When will the Democratic Party give its long-forsaken liberal partisans something to chew on (even if it risks staining its collective hands bright crimson)?

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Reality Check

by matttbastard

Despite the empty promise of a magical unity pony being giddily floated by the Very Serious Set (sample conventional wisdom: “[t]he big argument for centrist governance is that nothing significant can be achieved in Washington without bipartisan support, without members in both parties owning a stake”) politics, as they say, ain’t bean bag. Sooner or later it’s gonna once again get real ugly in Washington and, as Digby observes, nakedly partisan:

Considering that the Republican party really has been purged of moderates now, I’d say that the GOP is going to be the much bigger roadblock to compromise than the left. They’re more radical than ever. The Republican party is now led by Rush Limbaugh. There’s nobody else. And when Obama reaches out his hand to Rush Limbaugh he’s going to get it whacked off with a chainsaw, at which point, these villagers (who haven’t even considered this political problem) are going to blame Obama for being unable to govern in a bipartisan fashion.

All over television this morning the gasbags seemed convinced that Obama had been elected to stop the left from ruining the country. And when it turns out to actually be his supposedly cooperative new partners in governance — the right — that stands in his way, they will blame him for being too far left. It’s a trap.

Something tells me Digby has a Scrying pool somewhere on the grounds of her palatial estate, because the preceding sounds like an all-too-plausible dispatch from the near future. Look, change is not magic, nor is it going to bestowed upon us from on high by any individual, remarkable as he or she may be. It is going to take some hard goddamn work from the ground up and from all of us to move forward with a progressive agenda in the US, Canada and the rest of the world (or, at the very least, put a stop on the regressive course of the past 40 looooong years of movement conservative ascendancy.)

Party time’s over, kids; time to take a deep breath, roll up our sleeves and once again get down to the dirty business of making a better world. We’ve been given an opportunity. Let’s not squander it.

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Armchair Cabinet Appointment Advice FAIL

by matttbastard

Eddie Griffin’s bipartisan pick for Homeland Security secretary leaves a lot to be desired:

To begin the List of Appointments, Eddie Griffin recommends Retired General Collin Powell to the position of Secretary of Homeland Security, because he is a man into whose hands we can sleep well, feeling safe and sound, inside our homes, in America. Despite the bad rumor that sent us into the Iraq war, Powell hit Saddam Hussein with everything the U.S. was proudly made of. He led the battle charge and will readily do so again if the US is pushed to act.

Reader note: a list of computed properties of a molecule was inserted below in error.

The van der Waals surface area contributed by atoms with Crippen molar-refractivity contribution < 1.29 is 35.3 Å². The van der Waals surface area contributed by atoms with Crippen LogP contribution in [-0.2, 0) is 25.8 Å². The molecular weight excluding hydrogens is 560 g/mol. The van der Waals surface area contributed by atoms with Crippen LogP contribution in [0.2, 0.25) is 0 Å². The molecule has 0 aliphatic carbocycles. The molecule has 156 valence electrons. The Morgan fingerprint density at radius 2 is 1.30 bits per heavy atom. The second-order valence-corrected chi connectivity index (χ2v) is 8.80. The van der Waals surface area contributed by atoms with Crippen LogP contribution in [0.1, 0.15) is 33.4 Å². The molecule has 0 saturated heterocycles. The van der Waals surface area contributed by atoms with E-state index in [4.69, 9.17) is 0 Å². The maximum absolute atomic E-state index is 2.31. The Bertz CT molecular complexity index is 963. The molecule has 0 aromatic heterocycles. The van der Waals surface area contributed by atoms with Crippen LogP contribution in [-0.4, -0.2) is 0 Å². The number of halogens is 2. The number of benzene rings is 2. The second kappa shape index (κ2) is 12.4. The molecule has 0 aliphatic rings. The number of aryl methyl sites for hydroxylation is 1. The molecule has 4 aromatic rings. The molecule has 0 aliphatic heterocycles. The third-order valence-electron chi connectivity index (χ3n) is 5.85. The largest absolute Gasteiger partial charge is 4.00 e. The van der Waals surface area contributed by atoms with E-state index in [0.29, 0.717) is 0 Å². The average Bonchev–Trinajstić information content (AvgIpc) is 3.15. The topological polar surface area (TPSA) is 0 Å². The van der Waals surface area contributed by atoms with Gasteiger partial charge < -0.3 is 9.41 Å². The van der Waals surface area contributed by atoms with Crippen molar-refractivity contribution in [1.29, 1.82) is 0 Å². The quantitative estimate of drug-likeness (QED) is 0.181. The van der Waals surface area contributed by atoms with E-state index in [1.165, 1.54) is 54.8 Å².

Don’t mess with Uncle Sam under an Obama administration with Collin Powell, heading Homeland and the fight against terrorism, domestic and abroad.

Oooook–is Griffin endorsing Colin Powell, or GI Joe? Though admittedly not a fan of hers, matttbastard would much rather have Jane Harman get the nod as DHS chief over a man who dutifully exploited (and eagerly sacrificed) his then-highly-solvent moral capital to brazenly lie us into the still-ongoing quagmire (yes, Eddie, quagmire) that is Iraq.

powell-fail

Also, while I’m fully on board with efforts to make sure Larry Summers doesn’t receive the keys to the Treasury Department ever again, I find it hard to believe that Lucinda Marshall’s proposed alternative is offered in earnest (though this apparently and unfortunately seems to be the case):

Finally, in the last few days, efforts have begun to make lists of women who should be a part of the new administration. That it is necessary to make these lists is a testament to the fact that we’ve not come quite that far baby. But necessary it is and there are way too many very capable, qualified women to mention here, but when confronted by the misogyny of the notion that Larry Summers would be an appropriate choice for Secretary of the Treasury, it feels appropriate to offer the name of Naomi Klein, author of the Shock Doctrine who is one of the few people that seems to understand the dynamics of our economic crisis. While she is a Canadian citizen, there does not appear to be a Constitutional requirement that Cabinet members be U.S. citizens and she would be an excellent choice if the Obama administration is truly interested in transformational change.

Naomi Klein is a clear, concise writer, an experienced journalist–and, as Marshall noted, a fellow Canuck. Obama would be smart to study her coverage of the current economic crisis. However, I’m almost certain Klein would be the first to say that this does not in any way qualify her to run a cabinet office of the US Executive branch.

Seriously.

Look, I want Obama to field a diverse cabinet as much as the next progressive. And I often find myself in agreement with much of what Griffin and Marshall have to say (well, ok, Marshall a hell of a lot more than Griffin, who isn’t what I’d label ‘progressive’–YMMV.) But come on–pop culture ubiquity does not necessarily translate into cabinet-level expertise, regardless of race, gender or ideological preference.

On that note, what d’yall think about George Clinton for Secretary of Funk?

Now that’s what I call transformational change to make your booty rearrange.